UPDATE: Discussion at Talk Islam.

a couch potato Ramadan

posted by Aziz Poonawalla

The lighter side of Ramadan in the Arab world – soap operas:

Ramadan translates into big bucks for Arab satellite channels.
Millions of dollars are spent on special programming, much of it
comparable to Western soap operas, to entertain the masses during their
sunrise-to-sunset fasts.

One program, the popular Syrian
production “Baab El-Hara” — “The Neighborhood Gate” — offers high
drama focused on a family feud. A man and his pregnant wife are
separated as their mothers fight it out, with each mother-in-law trying
to teach the other a lesson.

The woman misses her husband and
wants to go back to him. The husband kisses his mother’s hand and
promises her he’ll do only what she wants.

The soaps showcase
social traditions mixed with melodramatic characters and enough twists
and turns of events to last the entire month of fasting.

Yikes, Ike … Remembering Rita

posted by Aziz Poonawalla

My thoughts and prayers go out to everyone in the Gulf Coast region – especially my family there and all the friends I accumulated over the 9 years I spent living there before moving to Wisconsin in June 2007.

It looks like Ike is going to hit Houston and Galveston hard:

Ike_091208.gifI pray that this storm has as little effect as Hurricane Rita did. I
still vividly remember the nightmare of our Hurricane Rita experience,
and that was just the evacuation and city-wide shortages of gasoline,
milk, eggs, etc for weeks afterwards. There wasn’t even any monster
rainfall with Rita, though she was a Category 5. A few years earlier,
though, Tropical Storm Allison turned Houston into a gigantic bayou,
causing billions of dollars to infrastructure and buildings, and
irreplaceable loss of research and data at the Medical Center.
Hurricane Ike is more analogous to Allison than to Rita – the primary
concern is a storm surge of 20 feet in the Galveston lowlands, and then
area-wide severe flooding throughout Harris county. Unlike Rita, Ike
hasn’t been deflected at the last minute, and given Ike’s far greater
extent (500 miles wide!) even if Ike were to be deflected by the hand
of God now, Houston would still get hit.

I had actually blogged the whole ordeal of Hurricane Rita (whenever access permitted) back in 2005 when we were evacuating and dealing with the post-Rita mess. I had chronicled the events as follows:

Rita’s comin’ to Texas, folks
(Sep 19, 2005). I was one of the very first Texas bloggers to declare
that Rita had our number. That post was updated numerous times over the
next couple of days as the reality began to sink into the wider media.

Batten down the hatches
(sep 21, 2005). I started planning our escape route. At that point in
time it wasn’t clear whether my wife, a resident at UTMB Galveston,
would have to stay on duty or not.

update
(Sep 22, 2005). A grueling 9-hour drive to go 60 miles. We were part of
the largest evacuation in US history, the great mother deity of all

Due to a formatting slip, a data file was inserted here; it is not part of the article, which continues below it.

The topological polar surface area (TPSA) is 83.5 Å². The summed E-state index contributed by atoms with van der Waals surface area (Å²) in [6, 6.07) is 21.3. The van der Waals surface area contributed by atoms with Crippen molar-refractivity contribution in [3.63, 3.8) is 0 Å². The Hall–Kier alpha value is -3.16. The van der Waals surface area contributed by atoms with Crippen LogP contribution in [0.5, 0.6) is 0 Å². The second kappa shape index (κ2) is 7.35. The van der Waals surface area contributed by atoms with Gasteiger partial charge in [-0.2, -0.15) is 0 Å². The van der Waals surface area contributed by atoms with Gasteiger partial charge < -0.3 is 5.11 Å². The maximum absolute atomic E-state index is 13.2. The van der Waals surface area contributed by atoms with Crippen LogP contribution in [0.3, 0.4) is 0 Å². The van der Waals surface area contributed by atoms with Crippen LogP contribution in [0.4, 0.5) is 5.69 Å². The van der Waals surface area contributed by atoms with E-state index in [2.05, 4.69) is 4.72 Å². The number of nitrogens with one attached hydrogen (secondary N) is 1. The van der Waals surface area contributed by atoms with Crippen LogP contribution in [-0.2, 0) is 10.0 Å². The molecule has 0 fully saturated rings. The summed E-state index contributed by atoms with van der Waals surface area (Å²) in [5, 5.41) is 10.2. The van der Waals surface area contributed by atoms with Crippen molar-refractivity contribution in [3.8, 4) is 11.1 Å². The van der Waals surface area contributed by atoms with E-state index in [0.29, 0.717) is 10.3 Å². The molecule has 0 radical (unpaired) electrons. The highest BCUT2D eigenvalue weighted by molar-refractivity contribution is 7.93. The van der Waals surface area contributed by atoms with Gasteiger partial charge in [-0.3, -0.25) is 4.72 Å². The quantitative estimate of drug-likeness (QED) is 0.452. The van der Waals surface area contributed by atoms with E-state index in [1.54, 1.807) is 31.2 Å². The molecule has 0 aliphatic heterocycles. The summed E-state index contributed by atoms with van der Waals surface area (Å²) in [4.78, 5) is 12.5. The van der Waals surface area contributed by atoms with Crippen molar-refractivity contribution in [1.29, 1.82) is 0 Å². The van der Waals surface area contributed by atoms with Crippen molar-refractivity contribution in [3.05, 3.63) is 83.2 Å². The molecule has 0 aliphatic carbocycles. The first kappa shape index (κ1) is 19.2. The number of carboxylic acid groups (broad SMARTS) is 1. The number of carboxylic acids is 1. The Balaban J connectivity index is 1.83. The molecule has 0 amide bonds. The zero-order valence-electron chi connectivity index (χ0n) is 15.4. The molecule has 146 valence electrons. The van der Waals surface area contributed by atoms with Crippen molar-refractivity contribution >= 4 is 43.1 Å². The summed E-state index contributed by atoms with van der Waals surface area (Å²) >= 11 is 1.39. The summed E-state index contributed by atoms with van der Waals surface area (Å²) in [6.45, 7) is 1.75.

traffic jams. A nightmare of overheating brakes and low gas and
frustrating cell-phone outages and endless mile after mile of highway,
one foot at a time.

contraflow
(Sep 23, 2005). Having escaped Galveston county, but still in northwest
Harris, we were deciding whether or not to try and make it to san
antonio or not. We ultimately decided to stay in Katy rather than take
our chances on the highway and repeat our experience of the previous
day.

shelter in place (same day, 23rd). The evening of landfall. We went to our community masjid for shelter, anticipating the worst.

the power is ours
(late that evening, 23rd). A report from the masjid, waiting out the
storm. It became pretty clear that evening that Rita wouldn’t pose the
threat we all feared – thanks to the divine providence of a sudden
change in Rita’s course.

Houston makes it through (Sep 24, 2005). A guest post from my friend Taha. We made it safe and sound and Taha expresses the thanks we all felt.

sitting dry
(that same day, 24th). We did lose power but only for about 10 hours.
We returned to my inlaws’ place in Katy and now begin the waiting for
normalcy.

Aggie joke (Sep 26th 2005). Some welcome humor at Texas A&M alumni expense.

Houston reawakens
(same day, 26th). The city comes back to life, though finding eggs and
milk was pretty hard. We were glued to the radio listening for when the
local WalMart would reopen!

home (Sep 27, 2005). Made it back to my house in Galveston, where apart from a few shingles, everything was ok.

My
posts didn’t get into a lot of detail about the preparations we made to
leave our home, the work involved in getting it all back together
again, etc. Overall it was a grueling and insane week, one I’d never
want to repeat. We were truly blessed to have escaped with as little damage and injury, and as much sanity intact, as we did. I pray sincerely that the good people of the Gulf Coast fare as well now as we did then. In this month of holy Ramadan, may our prayers be amplified accordingly for their sake.

UPDATE: Ubu has been hurricane-blogging extensively at Houblog. He’s way better prepared for this than 99% of the rest of the Houston metro.